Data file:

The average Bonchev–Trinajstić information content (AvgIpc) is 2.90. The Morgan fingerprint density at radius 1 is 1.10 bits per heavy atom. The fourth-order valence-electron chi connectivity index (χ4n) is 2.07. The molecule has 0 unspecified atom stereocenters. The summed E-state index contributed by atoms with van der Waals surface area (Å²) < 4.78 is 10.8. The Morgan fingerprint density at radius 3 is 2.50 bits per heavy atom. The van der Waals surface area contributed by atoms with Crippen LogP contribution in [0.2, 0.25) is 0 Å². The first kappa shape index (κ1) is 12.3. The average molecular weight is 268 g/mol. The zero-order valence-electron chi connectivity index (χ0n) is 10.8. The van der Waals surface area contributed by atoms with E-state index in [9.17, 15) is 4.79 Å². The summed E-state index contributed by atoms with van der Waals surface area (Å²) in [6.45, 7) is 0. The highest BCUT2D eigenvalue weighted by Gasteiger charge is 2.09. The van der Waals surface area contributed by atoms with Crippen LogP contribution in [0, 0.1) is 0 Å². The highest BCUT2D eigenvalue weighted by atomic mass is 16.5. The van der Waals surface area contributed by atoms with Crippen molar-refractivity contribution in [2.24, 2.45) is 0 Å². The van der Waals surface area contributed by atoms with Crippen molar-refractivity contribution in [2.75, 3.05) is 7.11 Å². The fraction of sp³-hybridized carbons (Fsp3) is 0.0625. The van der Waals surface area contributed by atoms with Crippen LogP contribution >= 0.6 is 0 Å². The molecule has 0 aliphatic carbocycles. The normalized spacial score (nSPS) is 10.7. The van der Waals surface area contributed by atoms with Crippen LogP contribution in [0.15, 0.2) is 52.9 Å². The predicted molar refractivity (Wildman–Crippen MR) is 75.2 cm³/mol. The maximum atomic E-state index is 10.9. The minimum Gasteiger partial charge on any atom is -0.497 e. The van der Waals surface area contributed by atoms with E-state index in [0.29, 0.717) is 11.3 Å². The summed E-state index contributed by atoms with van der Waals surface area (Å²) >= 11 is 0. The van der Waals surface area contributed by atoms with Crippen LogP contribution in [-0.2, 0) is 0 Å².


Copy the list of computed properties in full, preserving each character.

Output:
The average Bonchev–Trinajstić information content (AvgIpc) is 2.90. The Morgan fingerprint density at radius 1 is 1.10 bits per heavy atom. The fourth-order valence-electron chi connectivity index (χ4n) is 2.07. The molecule has 0 unspecified atom stereocenters. The summed E-state index contributed by atoms with van der Waals surface area (Å²) < 4.78 is 10.8. The Morgan fingerprint density at radius 3 is 2.50 bits per heavy atom. The van der Waals surface area contributed by atoms with Crippen LogP contribution in [0.2, 0.25) is 0 Å². The first kappa shape index (κ1) is 12.3. The average molecular weight is 268 g/mol. The zero-order valence-electron chi connectivity index (χ0n) is 10.8. The van der Waals surface area contributed by atoms with E-state index in [9.17, 15) is 4.79 Å². The summed E-state index contributed by atoms with van der Waals surface area (Å²) in [6.45, 7) is 0. The highest BCUT2D eigenvalue weighted by Gasteiger charge is 2.09. The van der Waals surface area contributed by atoms with Crippen LogP contribution in [0, 0.1) is 0 Å². The highest BCUT2D eigenvalue weighted by atomic mass is 16.5. The van der Waals surface area contributed by atoms with Crippen molar-refractivity contribution in [2.24, 2.45) is 0 Å². The van der Waals surface area contributed by atoms with Crippen molar-refractivity contribution in [2.75, 3.05) is 7.11 Å². The fraction of sp³-hybridized carbons (Fsp3) is 0.0625. The van der Waals surface area contributed by atoms with Crippen LogP contribution >= 0.6 is 0 Å². The molecule has 0 aliphatic carbocycles. The normalized spacial score (nSPS) is 10.7. The van der Waals surface area contributed by atoms with Crippen LogP contribution in [0.15, 0.2) is 52.9 Å². The predicted molar refractivity (Wildman–Crippen MR) is 75.2 cm³/mol. The maximum atomic E-state index is 10.9. The minimum Gasteiger partial charge on any atom is -0.497 e. The van der Waals surface area contributed by atoms with E-state index in [0.29, 0.717) is 11.3 Å². The summed E-state index contributed by atoms with van der Waals surface area (Å²) >= 11 is 0. The van der Waals surface area contributed by atoms with Crippen LogP contribution in [-0.2, 0) is 0 Å².